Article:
I take a break after editing by browsing Facebook posts. Friends are writing about massive snowfall across Canada and the USA.

Happy me! Some people love to watch snow piling up from inside their house. They're holding a cup of cocoa and toasting their feet by the fireplace. Me? I like snow only on pictures from places far far away. haha
Can you see the warm rain?
In the evening, W's stomach starts to heave. He's up most of the night, ridding himself of a day's lunch and snacks. Poor guy.

Our granddaughter plays us a song
I enjoy playing keyboard for church this morning. The regular musician in ill; she calls and ask if I can take her place. I've only played in public once in 3 1/2 years in Bandung.

Today is the second time. It feels like breathing, natural and sweet. (I started playing in church when I was 9.) We have a great bass player, who holds the band together. I lock into his rhythm and let the music flow.

We have to cancel our New Years Eve event. W is still too sick for company.

Our neighbor contacts her WhatsApp group with the cancellation notice. I put signs on the gate: the helper who delivered the invitations is in another city with her family. I don't know who has been invited, so a sign on the gate will have to do. It feels so rude, but there's no other way to notify our neighbors.

Happy New Years - to all of you tomorrow. We'll be going to bed early and resting into the New Year.

Read more:
*As for mortals, their days are like grass; they flourish like a flower of the field; for the wind passes over it, and it is gone. But the steadfast love of the Lord is from everlasting to everlasting. Psalm 103:15-17
*From his fullness we have all received, grace upon grace. John 1:16
*Jesus said, “For God so loved the world that he gave his only Son, so that everyone who believes in him may not perish but may have eternal life.” John 3:16
*Paul wrote: But when the fullness of time had come, God sent his Son, born of a woman, born under the law, in order to redeem those who were under the law, so that we might receive adoption as children. Galatians 4:4–5
*So then, just as you received Christ Jesus as Lord, continue to live your lives in him, rooted and built up in him, strengthened in the faith as you were taught, and overflowing with thankfulness. Colossians 2:6-7 NIV
Moravian Prayer: Immortal God, give to us your mortal children the grace to receive new and everlasting life. Through Jesus Christ our Lord, who lives and reigns with you and the Holy Spirit, one God, now and forever.
Almighty God, you have poured upon us the new light of your incarnate Word. Grant that this light, burning in our hearts, may shine forth in our lives. We pray through Jesus Christ. Amen.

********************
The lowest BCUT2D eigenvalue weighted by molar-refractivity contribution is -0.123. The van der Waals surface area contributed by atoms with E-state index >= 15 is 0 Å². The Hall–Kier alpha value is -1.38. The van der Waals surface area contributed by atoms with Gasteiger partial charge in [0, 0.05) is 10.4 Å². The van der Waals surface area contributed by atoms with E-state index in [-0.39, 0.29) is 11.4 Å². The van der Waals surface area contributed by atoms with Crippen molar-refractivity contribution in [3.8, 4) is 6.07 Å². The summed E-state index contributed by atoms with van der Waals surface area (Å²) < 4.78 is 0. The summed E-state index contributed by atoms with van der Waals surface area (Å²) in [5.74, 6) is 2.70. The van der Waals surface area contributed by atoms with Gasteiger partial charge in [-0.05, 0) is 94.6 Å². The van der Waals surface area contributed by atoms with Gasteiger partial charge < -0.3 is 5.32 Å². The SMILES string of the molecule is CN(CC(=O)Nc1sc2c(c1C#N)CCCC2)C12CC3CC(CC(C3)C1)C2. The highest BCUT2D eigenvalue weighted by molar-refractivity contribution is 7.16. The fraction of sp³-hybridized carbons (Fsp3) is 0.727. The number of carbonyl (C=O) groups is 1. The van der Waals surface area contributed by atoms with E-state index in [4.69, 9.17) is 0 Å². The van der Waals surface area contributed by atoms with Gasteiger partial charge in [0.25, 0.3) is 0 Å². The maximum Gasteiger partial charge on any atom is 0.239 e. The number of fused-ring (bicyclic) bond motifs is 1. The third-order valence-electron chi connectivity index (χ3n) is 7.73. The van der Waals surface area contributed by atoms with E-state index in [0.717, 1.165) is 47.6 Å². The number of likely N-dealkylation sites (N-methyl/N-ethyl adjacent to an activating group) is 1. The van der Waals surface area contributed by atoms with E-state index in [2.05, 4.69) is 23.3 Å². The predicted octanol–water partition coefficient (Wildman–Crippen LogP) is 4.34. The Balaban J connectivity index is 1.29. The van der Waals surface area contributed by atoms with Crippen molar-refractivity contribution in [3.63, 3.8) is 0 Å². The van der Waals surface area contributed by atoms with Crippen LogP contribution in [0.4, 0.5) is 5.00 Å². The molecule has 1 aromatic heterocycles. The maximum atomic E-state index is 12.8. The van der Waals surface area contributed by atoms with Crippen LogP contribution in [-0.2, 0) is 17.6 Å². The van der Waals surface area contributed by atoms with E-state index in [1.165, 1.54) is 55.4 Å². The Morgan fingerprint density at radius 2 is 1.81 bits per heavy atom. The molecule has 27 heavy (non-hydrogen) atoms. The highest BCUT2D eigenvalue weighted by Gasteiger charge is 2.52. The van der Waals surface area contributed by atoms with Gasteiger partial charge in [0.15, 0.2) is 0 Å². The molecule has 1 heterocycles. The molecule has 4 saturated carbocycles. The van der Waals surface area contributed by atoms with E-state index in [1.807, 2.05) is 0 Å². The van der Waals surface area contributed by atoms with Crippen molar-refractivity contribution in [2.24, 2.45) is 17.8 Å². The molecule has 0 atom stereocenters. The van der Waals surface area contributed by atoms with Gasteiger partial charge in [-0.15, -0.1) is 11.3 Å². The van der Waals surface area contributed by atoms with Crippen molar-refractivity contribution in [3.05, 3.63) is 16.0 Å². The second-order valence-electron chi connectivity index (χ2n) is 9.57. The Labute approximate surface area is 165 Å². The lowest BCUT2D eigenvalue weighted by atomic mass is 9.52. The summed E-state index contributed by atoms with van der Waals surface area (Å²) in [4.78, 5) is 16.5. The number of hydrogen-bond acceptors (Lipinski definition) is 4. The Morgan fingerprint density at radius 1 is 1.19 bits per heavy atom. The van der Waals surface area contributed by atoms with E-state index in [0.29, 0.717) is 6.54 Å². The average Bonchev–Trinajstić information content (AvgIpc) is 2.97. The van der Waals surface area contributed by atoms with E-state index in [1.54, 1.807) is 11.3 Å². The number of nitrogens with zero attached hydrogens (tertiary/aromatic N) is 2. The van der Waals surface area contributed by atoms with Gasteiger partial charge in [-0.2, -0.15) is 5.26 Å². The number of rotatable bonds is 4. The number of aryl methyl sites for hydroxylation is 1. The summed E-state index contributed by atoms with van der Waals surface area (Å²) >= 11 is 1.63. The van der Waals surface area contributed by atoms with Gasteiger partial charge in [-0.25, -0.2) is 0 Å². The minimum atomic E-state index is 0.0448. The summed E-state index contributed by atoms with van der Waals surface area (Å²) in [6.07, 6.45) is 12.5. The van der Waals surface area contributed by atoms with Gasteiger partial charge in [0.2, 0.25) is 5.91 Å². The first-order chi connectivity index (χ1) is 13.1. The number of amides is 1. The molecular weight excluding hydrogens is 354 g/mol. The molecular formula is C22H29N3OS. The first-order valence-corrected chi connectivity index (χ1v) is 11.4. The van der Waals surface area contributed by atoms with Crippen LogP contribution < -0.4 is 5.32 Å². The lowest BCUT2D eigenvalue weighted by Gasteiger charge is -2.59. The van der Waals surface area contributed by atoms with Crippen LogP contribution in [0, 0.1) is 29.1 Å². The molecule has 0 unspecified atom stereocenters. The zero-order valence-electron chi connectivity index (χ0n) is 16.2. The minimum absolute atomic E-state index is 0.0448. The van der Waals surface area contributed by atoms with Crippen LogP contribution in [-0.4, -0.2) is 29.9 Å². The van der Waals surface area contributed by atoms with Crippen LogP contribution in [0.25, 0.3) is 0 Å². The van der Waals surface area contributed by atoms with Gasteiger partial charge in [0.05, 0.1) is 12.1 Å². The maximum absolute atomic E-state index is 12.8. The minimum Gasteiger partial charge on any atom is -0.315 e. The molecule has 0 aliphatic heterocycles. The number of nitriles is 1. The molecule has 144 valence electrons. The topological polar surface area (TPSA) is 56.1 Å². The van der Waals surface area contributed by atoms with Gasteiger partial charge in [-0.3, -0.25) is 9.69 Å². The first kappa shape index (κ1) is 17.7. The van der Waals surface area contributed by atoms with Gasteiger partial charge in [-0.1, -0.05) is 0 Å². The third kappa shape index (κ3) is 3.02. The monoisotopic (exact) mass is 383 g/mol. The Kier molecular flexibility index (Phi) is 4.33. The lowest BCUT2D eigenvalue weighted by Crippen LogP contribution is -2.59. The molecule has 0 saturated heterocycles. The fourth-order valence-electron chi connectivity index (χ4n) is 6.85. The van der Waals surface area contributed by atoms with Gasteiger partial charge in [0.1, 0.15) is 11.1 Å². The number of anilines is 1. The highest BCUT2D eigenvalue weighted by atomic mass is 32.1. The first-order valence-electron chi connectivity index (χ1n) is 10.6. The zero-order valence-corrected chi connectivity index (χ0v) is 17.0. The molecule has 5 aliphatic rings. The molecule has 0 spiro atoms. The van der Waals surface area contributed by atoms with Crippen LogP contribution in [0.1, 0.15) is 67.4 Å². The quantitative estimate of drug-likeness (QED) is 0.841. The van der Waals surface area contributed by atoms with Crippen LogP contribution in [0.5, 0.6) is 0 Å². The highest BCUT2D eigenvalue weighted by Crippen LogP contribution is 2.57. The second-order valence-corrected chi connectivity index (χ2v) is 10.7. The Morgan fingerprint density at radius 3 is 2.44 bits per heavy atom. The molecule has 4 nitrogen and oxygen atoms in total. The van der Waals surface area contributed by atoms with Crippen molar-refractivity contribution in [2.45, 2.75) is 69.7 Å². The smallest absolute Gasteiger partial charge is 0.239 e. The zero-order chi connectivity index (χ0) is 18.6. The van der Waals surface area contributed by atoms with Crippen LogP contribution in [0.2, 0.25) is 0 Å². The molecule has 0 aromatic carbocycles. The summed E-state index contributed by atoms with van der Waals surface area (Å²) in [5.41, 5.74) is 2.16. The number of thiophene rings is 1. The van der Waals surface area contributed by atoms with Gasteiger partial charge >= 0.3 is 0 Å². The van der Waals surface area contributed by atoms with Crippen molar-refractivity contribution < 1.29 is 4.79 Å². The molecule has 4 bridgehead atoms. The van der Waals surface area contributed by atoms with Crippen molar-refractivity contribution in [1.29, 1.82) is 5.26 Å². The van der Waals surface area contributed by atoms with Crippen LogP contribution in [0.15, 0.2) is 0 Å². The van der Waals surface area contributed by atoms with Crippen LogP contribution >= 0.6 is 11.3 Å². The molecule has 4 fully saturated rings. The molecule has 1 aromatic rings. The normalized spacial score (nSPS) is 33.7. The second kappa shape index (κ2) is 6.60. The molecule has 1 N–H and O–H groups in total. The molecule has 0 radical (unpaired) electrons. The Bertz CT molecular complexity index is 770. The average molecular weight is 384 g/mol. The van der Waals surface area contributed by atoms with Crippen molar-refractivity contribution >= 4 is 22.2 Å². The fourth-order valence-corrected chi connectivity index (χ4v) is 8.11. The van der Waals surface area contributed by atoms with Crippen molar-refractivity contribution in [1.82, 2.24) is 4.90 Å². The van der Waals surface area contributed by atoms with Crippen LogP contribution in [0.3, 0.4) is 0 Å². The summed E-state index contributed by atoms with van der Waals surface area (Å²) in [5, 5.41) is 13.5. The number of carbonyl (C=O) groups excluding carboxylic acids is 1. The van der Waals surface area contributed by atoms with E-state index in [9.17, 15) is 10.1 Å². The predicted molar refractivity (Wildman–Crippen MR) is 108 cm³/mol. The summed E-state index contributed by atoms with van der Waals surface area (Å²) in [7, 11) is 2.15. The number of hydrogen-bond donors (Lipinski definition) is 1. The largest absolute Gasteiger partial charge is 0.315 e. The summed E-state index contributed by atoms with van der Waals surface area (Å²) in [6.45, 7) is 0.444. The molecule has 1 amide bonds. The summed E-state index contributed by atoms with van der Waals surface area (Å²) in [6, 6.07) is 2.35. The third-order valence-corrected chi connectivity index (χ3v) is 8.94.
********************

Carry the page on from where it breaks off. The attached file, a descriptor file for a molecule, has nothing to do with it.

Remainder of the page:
Thursday, December 28, 2017

Photo review: 2017

"The Flow" pretty much describes 2017
The end of the year is coming quickly. What was the most fun - or the most affirming for you in 2017?

On my desk are a few checklists: "Evaluate Goals," "Gratitude Reminders," etc. But the best boost for my year-end evaluation seems to happen when I steal quiet minutes in bed before the day begins. Memories and thanksgivings come easily.

This year has been full of opportunities. It's been challenging in as many ways. We got our one-year visa, a relief and a blessing. We've had hundreds of people over, written and edited, traveled to teach (not always together = time apart, plus hours of class prep and grading), and had several non-profit teams make our house their base while in Bandung.

Here are a few pictures for a peek at what we do. (FYI: I send a "New Normal" every week or so with a photo and short explanation of things we didn't encounter in N America. If you're interested, put your email in the comments. As soon as I snag it, I'll delete the comment. Or send it to me via my email.)
Weekly walks in the hills above the city when we're home
Celebrations with others
Friends on the journey (with a youth leader in Malaysia)
Weird traffic (see the horse and buggy among the cars?)
Monthly movie nights: menu on the fridge
... and then sampling the menu
Studies on the porch
Making connections: this time for preschool teacher training
Networking opportunities and challenges
Neighborhood women at the monthly arisan
Teaching (Jakarta)
Speaking (Bandung)
People coming and going
Online conferences
Strange-to-us transport
Airports and airplanes
And lots of local food - we are adventurous eaters